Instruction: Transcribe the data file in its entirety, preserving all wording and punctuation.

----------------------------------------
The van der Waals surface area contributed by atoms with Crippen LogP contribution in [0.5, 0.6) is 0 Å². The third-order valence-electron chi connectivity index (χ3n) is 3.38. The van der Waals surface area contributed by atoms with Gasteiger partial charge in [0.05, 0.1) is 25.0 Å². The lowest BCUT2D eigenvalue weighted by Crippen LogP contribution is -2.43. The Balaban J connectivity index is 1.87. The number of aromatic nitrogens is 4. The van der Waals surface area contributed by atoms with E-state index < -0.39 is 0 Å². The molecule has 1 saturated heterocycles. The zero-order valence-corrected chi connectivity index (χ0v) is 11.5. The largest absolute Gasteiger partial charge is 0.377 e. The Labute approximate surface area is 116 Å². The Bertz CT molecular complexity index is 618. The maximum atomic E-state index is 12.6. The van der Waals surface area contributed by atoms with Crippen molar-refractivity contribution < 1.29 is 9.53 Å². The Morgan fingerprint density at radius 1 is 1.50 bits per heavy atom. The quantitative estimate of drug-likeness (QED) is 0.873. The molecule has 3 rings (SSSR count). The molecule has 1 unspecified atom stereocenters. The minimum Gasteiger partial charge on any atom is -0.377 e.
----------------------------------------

The van der Waals surface area contributed by atoms with Crippen LogP contribution in [0.5, 0.6) is 0 Å². The third-order valence-electron chi connectivity index (χ3n) is 3.38. The van der Waals surface area contributed by atoms with Gasteiger partial charge in [0.05, 0.1) is 25.0 Å². The lowest BCUT2D eigenvalue weighted by Crippen LogP contribution is -2.43. The Balaban J connectivity index is 1.87. The number of aromatic nitrogens is 4. The van der Waals surface area contributed by atoms with E-state index < -0.39 is 0 Å². The molecule has 1 saturated heterocycles. The zero-order valence-corrected chi connectivity index (χ0v) is 11.5. The largest absolute Gasteiger partial charge is 0.377 e. The Labute approximate surface area is 116 Å². The Bertz CT molecular complexity index is 618. The maximum atomic E-state index is 12.6. The van der Waals surface area contributed by atoms with Crippen molar-refractivity contribution < 1.29 is 9.53 Å². The Morgan fingerprint density at radius 1 is 1.50 bits per heavy atom. The quantitative estimate of drug-likeness (QED) is 0.873. The molecule has 3 rings (SSSR count). The molecule has 1 unspecified atom stereocenters. The minimum Gasteiger partial charge on any atom is -0.377 e.